By Jeremy Tiers, Director of Admissions Services
Colleges and universities everywhere are currently flooding high school seniors and their families with FAFSA emails, letters, postcards, and text message reminders.
Despite all of that, as of about two weeks ago, the FAFSA completion rate for the Class of 2021 was down 15.5% year over year.
There are a handful of reasons for that decline including the fact that 47% percent of all high school seniors, and 56% of those from low-income families, have not started applying to college yet. Those numbers are from a joint survey of 31,000 seniors that Tudor Collegiate Strategies and Niche just completed.
Along with the application decline, so many of the messages around FAFSA completion are void of any real personalization. They’re full of admissions jargon, and they read like a press release to the masses.
If you’re looking for a better, more student-centered strategy, consider crafting a personalized email for applicants and admits that comes from their admissions counselor and contains the following:
- A subject line that stands out and creates curiosity like “Getting you more money for college,” “Really hoping you see this,” or “Super important college reminder”.
- Recognition that nobody likes filling out more forms and that the FAFSA is one of the hardest, most confusing part of the college search process.
- An explanation of what the FAFSA is, and why so many students and families not only complete it every year, but why it’s in their best interests to finish it now versus waiting until February or March. You could even add that millions of students who would have qualified for grants don’t file because they think they won’t get anything, and you don’t want them to possibly miss out on free money.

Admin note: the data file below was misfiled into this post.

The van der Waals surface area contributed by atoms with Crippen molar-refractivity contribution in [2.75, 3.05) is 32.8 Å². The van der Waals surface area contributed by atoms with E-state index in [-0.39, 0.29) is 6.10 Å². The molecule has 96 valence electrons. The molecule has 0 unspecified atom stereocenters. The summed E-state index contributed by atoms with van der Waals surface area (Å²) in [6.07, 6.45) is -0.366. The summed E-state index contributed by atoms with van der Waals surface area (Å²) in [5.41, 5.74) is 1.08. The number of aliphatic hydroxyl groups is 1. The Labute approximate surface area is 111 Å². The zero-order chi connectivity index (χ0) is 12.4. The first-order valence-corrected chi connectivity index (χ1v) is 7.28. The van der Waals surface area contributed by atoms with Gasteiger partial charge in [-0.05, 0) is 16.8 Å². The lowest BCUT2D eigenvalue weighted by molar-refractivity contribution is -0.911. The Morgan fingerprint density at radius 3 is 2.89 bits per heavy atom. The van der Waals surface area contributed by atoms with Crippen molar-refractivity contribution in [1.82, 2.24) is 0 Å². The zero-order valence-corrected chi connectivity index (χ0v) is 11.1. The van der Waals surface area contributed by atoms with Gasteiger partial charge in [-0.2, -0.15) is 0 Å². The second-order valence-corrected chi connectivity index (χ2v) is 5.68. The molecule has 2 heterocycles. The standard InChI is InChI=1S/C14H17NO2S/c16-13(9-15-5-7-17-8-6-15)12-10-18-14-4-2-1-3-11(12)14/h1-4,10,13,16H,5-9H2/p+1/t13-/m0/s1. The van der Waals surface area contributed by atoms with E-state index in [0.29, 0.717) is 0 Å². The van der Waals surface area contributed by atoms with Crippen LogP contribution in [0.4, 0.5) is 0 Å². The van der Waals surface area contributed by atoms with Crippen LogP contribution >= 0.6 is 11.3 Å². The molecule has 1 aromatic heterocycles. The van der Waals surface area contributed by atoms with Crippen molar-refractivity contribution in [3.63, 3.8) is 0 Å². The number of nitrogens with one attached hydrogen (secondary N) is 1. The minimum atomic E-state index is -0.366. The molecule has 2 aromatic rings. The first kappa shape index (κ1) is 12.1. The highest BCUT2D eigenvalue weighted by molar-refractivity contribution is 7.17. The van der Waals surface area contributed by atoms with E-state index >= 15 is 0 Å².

- Offer to do a 1-1 phone call or video chat with them to have a low pressure conversation about not only the FAFSA, but other financial aid and scholarships.
- If you’re looking for a call to action that tries to spur engagement, ask the student to let you know what their plan is with the FAFSA – have they talked about it as a family? Have they created an account and gotten their FSA ID yet? Do they need help? And if their family isn’t planning to do the FAFSA, tell them that’s okay, but you’d still like to know that.
Two final tips. First, consider sending a similar, separate personalized email (or letter) about the FAFSA to the parents/family. That should also come from the admissions counselor.
And, follow up your email a day or two later with a short, direct text message that alerts students to your email and encourages them to check it out.
If you’d like to talk more about this article, or if you’d like an outside set of eyes to look at your new FAFSA message, throw it in an email and send it my way. I’ll give you some quick, free feedback.
And if you’re interested in more articles like this with tips and strategies you can use right away, you can find them here in our Admissions BLOG.